You can use Apple Music on your Android phone. After downloading the Apple Music app from Google Play Store, you can log in using your Apple ID. Note that if you have enabled two-factor authentication on your previous iOS device, you must choose to receive the login code via SMS.
Keep in mind that The iTunes store isn't available on the Android version of Apple Music, but you can see all of your previously purchased songs in your library.

You can use Gmail, Samsung Mail, Outlook, Yahoo and Aqua Mail. There are also other mail clients to try but we recommend the ones above as a beginning.

Pressing the power button will show you your lock screen, then you can slide two fingers up on the screen to unlock your device. Once you get familiar with the lock screen, you may consider setting up a PIN or a fingerprint.

That means that the headphone jack and the charging port are made through the same port. You will need either a Type-C headset or a type-c to 3.5 MM converter.

Yes, Google Meet is the default app for that purpose, which comes pre-installed on most Android phones.

That may vary depending on the phone you have:
If you are setting up your Pixel or Xiaomi device, you can press volume up and down buttons together for a few seconds. Sometimes Xiaomi phones will ask you to do the same to make sure if you really want to turn on Talkback. For Samsung phones, you can press the power button and the volume up buttons together for a few seconds to launch Talkback.
The "Legacy" of holding down two fingers on the face of the phone still works on just about every Android phone that has both a TTS engine and the Play Store onboard.

You can double-tap with two fingers anywhere on your screen to answer an incoming call. For Samsung phones, you can set your volume up key to answer a call.
When you're done talking, you can double tap with two fingers again to end the call, or you can activate the power key to end calls by enabling it in the accessibility settings.

There are various accessible note taking apps for Android but we recommend you to go with Google Keep since you can take or manage notes using your PC as well.

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  • Untitled 5 December 2023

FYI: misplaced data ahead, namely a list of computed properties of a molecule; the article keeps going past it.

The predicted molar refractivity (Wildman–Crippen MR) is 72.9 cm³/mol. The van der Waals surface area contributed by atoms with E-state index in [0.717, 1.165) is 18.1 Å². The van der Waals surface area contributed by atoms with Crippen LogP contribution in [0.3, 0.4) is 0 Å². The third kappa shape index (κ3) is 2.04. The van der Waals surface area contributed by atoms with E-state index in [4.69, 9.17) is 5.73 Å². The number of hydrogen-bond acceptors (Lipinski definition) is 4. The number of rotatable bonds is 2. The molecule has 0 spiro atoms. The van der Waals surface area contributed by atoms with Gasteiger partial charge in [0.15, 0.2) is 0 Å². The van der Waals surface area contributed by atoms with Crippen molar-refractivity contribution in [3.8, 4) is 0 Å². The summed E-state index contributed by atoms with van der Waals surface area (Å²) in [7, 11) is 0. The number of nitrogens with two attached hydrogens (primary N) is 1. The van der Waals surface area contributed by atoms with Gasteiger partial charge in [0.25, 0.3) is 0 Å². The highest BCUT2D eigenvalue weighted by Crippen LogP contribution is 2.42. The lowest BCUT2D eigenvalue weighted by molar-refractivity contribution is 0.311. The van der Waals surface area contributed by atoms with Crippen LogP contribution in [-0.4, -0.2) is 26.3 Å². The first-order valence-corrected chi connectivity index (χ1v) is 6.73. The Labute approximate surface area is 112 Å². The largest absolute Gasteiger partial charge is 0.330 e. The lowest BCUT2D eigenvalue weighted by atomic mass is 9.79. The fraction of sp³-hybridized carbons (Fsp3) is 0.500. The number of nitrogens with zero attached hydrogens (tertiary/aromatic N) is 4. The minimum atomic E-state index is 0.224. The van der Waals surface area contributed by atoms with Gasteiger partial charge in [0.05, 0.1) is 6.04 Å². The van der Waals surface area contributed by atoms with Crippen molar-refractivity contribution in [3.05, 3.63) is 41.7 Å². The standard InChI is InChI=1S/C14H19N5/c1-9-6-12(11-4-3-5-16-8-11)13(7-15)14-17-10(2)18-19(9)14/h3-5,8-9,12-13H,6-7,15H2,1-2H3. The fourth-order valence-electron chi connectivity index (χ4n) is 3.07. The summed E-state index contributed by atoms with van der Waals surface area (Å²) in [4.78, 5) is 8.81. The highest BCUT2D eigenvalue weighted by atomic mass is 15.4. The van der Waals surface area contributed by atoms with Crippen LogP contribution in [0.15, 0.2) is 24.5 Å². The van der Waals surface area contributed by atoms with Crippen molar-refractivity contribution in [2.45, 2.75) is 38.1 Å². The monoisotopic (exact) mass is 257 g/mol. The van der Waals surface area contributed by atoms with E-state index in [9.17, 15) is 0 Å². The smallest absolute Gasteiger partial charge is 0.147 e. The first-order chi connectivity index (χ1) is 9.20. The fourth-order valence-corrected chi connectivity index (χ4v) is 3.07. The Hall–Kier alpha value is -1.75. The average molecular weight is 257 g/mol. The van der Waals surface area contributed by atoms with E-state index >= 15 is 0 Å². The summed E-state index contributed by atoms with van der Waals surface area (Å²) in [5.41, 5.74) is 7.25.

New app added to the Accessible Apps directory by Amir: Premium. Accessible with a few unlabeled buttons. Download the number one dictionary app with English language learning tools and word games built for every level of learner. #Android #App
  • Untitled 4 December 2023
    Much expected announcement! New app added to the Accessible Apps directory by Editorial Staff: Seeing AI. Accessible. Seeing AI is a free app that narrates the world around you. Designed with and for the blind and low vision community. #Android #App #AI #SeeingAI
  • Untitled 4 December 2023
    156th episode of the Blind Android Users podcast has landed on your favorite podcatcher of choice. This episode features Samsung OneUI lockscreen settings, managing and clicking links in messaging apps, new image recognition feature of Jieshuo Screen Reader, and Android journey of Amir Soleimani @amir #Android #accessibility #podcast
  • Untitled 28 November 2023
    New games added to the Accessible Apps directory by Will Bilec: Conjury and Click Your Poison: INFECTED. Accessible. #Android #App #Game #a11y
  • Untitled 20 November 2023
    New app added to the Accessible Apps directory by Wesley Martin: Wordweb dictionary. Accessible. Wordweb dictionary is a free offline English dictionary and thesaurus with synonyms, related words and great search – and no adverts. Audio pronunciations are available with the separate Audio Edition app. #Android #App
  • Untitled 19 November 2023
    New app added to the Accessible Apps directory by Warren Carr: Radio G. Accessible with a few unlabeled buttons. Radio G is an online radio player that also includes a recorder #Android #App
  • Untitled 19 November 2023
    154th episode of the Blind Android Users podcast has landed on your favorite podcatcher of choice. This episode features Samsung OneUI display settings, Android 14 QPR Beta 2.1, interview with Dipti Prasad from Nobaflix a leading OTT for app mainly for Visually challenged individuals in India. #Android #accessibility #podcast